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Last updateThu, 26 Mar 2020 9pm
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Have an eye for colour: printable light sensors

Cameras, light barriers and motion detectors have one thing in common: they work with light sensors, which are already indispensable in many applications. In the future, these sensors could also play an important role in telecommunications by enabling data transmission using light. Scientists from the Karlsruhe Institute of Technology (KIT) at the InnovationLab in Heidelberg have succeeded in taking a decisive step forward in this development: printable light sensors that can see colors. They have now published their results in the journal Advanced Materials (DOI: 10.1002/adma.201908258).

New technologies will increase the demand for optical sensors for a wide range of applications, including Visible Light Communication (VLC). VLC uses interior lighting in buildings for optical communication. This technology offers a number of advantages in terms of security, speed and accessibility compared to current transmission methods such as WLAN or Bluetooth. "Our research contributes to this technology by combining the advantages of a special type of material, namely organic semiconductors, and their production with printing techniques," says Dr. Gerardo Hernandez-Sosa of the KIT Lighting Technology Institute, one of the authors of the publication.
Semiconductors are the basis of computers, smart phones, solar cells, and many other technologies. Some semiconductor materials react to light by changing their conductivity and the light intensity can be measured as electric current. Within this class of materials, there are also some that can be applied to a substrate with a printer, like printer ink. These materials react to different wavelengths and can therefore distinguish colours. The team led by Hernandez-Sosa has now succeeded in finding a material composition that is suitable for use as a wavelength-sensitive light detector and can also be printed on flexible carriers. This means that areas ranging from very small to very large can be printed. The layout can be easily designed using a computer. "These photo sensors can be produced in large quantities in any design on flexible, lightweight materials. This makes them particularly suitable for mobile devices," says lead author Noah Strobel.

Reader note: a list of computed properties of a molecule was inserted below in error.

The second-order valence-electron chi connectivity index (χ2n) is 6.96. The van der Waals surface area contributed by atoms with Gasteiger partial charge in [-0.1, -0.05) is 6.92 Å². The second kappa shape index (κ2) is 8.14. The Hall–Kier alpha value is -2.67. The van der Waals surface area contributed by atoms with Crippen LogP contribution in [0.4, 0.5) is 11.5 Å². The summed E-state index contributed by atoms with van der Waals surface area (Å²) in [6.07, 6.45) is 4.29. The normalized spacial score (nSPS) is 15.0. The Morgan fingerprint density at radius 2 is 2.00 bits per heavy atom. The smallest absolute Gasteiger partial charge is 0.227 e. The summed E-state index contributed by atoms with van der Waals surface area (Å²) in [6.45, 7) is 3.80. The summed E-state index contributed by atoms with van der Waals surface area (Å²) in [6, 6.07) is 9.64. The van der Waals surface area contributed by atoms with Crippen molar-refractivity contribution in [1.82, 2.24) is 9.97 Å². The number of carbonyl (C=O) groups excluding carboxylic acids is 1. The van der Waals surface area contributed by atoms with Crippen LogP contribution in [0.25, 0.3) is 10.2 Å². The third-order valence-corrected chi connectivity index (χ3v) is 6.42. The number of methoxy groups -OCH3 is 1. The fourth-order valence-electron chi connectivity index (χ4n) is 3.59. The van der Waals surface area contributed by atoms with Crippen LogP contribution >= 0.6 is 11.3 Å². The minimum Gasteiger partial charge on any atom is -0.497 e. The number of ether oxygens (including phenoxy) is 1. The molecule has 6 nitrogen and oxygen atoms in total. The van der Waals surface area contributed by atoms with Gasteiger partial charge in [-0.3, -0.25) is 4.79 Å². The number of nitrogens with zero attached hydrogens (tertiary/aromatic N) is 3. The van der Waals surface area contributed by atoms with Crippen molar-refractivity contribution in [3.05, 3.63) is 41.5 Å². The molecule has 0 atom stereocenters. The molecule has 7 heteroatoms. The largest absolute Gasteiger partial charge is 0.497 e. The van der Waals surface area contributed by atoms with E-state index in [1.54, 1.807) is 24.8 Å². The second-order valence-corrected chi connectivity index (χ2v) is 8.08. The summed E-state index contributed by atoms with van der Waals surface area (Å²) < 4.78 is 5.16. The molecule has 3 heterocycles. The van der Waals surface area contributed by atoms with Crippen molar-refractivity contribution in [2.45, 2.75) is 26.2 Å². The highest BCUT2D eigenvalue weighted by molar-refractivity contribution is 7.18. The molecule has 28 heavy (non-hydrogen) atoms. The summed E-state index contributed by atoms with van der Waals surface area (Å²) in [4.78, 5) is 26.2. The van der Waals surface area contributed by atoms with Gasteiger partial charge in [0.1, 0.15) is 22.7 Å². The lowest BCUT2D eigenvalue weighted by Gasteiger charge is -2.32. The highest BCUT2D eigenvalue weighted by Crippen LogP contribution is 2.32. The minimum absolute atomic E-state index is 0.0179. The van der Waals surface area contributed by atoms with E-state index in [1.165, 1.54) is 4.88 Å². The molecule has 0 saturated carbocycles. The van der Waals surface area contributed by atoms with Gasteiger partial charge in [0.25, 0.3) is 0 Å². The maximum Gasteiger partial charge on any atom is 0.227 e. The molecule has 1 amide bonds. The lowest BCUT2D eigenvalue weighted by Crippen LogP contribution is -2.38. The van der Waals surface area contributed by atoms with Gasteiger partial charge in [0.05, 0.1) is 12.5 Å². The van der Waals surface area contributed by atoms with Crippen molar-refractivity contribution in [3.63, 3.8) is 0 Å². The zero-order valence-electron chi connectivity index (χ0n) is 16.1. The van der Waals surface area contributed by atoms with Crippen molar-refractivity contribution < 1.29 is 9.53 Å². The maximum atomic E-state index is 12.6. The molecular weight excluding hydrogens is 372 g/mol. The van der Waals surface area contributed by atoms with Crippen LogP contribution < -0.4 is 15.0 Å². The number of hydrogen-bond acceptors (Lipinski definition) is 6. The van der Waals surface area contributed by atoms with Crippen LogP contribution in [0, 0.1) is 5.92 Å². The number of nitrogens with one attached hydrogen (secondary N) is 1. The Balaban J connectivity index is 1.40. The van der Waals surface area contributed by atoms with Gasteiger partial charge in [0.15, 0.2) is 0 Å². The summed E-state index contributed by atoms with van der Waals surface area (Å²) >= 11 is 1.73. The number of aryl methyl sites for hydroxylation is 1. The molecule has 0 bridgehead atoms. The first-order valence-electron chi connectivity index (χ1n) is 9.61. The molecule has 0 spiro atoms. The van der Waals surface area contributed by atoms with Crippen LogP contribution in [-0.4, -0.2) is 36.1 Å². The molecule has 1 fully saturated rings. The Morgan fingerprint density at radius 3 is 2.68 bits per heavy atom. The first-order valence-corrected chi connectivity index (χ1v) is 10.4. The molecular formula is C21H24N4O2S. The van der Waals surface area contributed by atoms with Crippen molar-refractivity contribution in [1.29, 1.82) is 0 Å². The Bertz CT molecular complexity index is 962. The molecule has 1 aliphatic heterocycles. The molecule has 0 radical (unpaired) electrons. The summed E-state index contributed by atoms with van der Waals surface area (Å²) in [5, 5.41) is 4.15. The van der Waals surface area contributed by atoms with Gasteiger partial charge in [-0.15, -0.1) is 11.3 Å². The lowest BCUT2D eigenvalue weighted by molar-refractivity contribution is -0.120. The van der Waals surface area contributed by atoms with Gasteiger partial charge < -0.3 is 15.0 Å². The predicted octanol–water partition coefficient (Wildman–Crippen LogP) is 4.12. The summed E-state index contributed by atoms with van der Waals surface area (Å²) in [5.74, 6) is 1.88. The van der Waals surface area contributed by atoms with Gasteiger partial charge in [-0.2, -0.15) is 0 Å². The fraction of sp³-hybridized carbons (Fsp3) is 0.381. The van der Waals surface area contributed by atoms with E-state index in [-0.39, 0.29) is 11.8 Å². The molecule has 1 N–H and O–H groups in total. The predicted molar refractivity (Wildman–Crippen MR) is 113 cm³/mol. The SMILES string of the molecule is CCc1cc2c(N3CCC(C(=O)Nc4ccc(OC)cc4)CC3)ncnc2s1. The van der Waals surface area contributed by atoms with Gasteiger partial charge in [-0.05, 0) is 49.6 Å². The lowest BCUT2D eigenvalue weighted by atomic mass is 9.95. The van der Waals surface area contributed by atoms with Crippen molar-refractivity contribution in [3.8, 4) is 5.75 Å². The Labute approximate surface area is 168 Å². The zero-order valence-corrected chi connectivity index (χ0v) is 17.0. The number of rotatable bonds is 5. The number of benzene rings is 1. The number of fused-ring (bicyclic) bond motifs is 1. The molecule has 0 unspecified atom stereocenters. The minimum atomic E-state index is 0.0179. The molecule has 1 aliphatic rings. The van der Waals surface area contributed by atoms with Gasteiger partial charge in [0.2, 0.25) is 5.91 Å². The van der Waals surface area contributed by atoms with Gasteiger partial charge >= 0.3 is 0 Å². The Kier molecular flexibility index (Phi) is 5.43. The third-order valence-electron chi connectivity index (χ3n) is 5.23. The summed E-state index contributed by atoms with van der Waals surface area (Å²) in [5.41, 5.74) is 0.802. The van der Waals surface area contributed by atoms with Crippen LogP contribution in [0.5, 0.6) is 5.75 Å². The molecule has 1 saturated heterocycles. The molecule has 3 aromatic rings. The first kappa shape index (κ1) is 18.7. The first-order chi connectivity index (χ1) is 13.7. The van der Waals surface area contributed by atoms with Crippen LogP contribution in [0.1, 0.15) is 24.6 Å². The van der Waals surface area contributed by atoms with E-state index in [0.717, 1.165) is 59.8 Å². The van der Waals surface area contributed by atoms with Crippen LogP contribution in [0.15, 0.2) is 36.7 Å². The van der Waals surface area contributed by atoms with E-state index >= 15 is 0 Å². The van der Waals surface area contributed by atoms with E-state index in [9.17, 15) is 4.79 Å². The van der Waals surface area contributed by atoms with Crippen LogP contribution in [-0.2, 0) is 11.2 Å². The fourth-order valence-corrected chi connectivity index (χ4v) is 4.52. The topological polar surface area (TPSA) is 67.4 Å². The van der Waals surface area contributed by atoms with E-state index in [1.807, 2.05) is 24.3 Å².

The printing of semiconductor devices is a relatively recent development, but their potential for future applications is very high. The industry is already investing heavily in the production of printed OLED displays for televisions and smartphones. Printed flexible solar cells or pressure sensors are also already on the market. The production of printed light detectors has also already reached industrial level. Chances are therefore high that these elements will be used in many applications in the future, especially in view of the growing demand for sensors in the Internet of Things, in smart cities and in Industry 4.0.
www.kit.edu

 

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